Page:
An annual quality survey funded by the American Soybean Association (ASA) and the U.S. Soybean Export Council (USSEC) indicates that the 2008 U.S. soybean crop carries the lowest protein level on record.
"Average U.S. soybean protein concentration was 1.2 percentage points lower in 2008 – at 34% – and average oil was 0.6 percentage points higher – at 19.2% – when compared with 2007," said the report, which was conducted by a team of professors and scientists from the University of Minnesota, utilizing 1,447 samples submitted from 30 states.
At just 34%, the average protein content of U.S. soybeans is thus down 1.3 percentage points from normal, and represents the lowest level found since the survey was initiated in 1986.
Soybean meal is the preeminent supplemental protein source for U.S. livestock and poultry rations, accounting for two-thirds of the total oilseed meal usage in the world. Cattle, poultry and swine account for more than 85% of annual soybean meal use, with the balance consumed as pet food and human food.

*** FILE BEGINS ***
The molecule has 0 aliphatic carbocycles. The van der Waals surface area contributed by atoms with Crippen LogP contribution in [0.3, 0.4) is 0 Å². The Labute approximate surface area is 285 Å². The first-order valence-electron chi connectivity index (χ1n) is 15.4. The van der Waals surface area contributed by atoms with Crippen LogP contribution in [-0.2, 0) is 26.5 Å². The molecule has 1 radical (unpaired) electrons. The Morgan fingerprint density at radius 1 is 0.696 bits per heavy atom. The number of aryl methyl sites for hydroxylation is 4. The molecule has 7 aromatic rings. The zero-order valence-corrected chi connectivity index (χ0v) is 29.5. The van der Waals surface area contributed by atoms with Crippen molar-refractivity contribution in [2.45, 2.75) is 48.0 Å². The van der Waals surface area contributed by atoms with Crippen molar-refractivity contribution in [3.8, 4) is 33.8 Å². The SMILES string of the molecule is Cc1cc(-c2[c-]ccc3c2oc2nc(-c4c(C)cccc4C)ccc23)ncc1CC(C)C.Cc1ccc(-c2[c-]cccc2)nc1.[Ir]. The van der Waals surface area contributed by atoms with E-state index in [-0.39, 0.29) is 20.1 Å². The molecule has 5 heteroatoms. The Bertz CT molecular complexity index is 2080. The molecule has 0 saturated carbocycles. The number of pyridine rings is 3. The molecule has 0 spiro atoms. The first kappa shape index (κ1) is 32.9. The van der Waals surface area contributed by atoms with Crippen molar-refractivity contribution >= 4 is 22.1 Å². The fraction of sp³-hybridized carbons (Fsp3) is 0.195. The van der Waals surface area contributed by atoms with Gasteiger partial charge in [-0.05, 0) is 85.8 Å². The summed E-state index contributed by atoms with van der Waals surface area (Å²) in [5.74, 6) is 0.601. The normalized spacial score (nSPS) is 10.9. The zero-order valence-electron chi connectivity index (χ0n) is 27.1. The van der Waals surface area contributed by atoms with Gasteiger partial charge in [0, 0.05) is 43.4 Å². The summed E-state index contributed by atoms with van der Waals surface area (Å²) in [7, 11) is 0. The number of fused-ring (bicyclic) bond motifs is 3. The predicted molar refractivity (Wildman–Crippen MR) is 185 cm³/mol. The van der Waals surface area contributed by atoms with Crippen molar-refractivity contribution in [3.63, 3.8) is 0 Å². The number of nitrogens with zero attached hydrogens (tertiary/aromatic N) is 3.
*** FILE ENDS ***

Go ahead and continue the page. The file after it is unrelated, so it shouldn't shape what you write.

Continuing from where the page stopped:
Numerous studies have shown that environmental stresses have a major impact on the nutritional composition of soybeans, indicating seed protein content can often be drastically reduced during growing seasons – such as 2008 – that feature heavy rains that produce insufficient nitrogen fixation or enhance pod-fill.
Precipitation levels reached 150-300% of normal across much of the western half of the U.S. soybean belt during April, June and October of this year, causing record spring flooding in Iowa, Wisconsin, Indiana and Illinois.
"Western Corn Belt states tended to have larger-than-average reductions in protein concentration relative to 2007," said the survey. "This is especially true for the states of Nebraska, Kansas, Missouri and Iowa, where protein levels were more than 1.5 percentage points lower than in 2007."
In contrast, the vegetable oil content of 2008 soybeans was 0.5 percentage points above the 23-year average; again confirming the normally contrary relationship between protein concentrations and oil levels.
"Nebraska, Michigan and Ohio saw oil concentrations increase by 0.8 percentage points over 2007," said the report.
Soybean oil accounts for about half of the intrinsic value of soybeans.
Although variance in seed-size was not found to be statistically significant, the ASA/USSEC report did note that the U.S. soybean crop was much cleaner than usual in 2008.
"Foreign material among the 1,374 farmer collected samples evaluated for FM averaged 0.30%," said the survey.
Editor’s note: Richard Brock, Corn & Soybean Digest's marketing editor, is president of Brock Associates, a farm market advisory firm, and publisher of The Brock Report.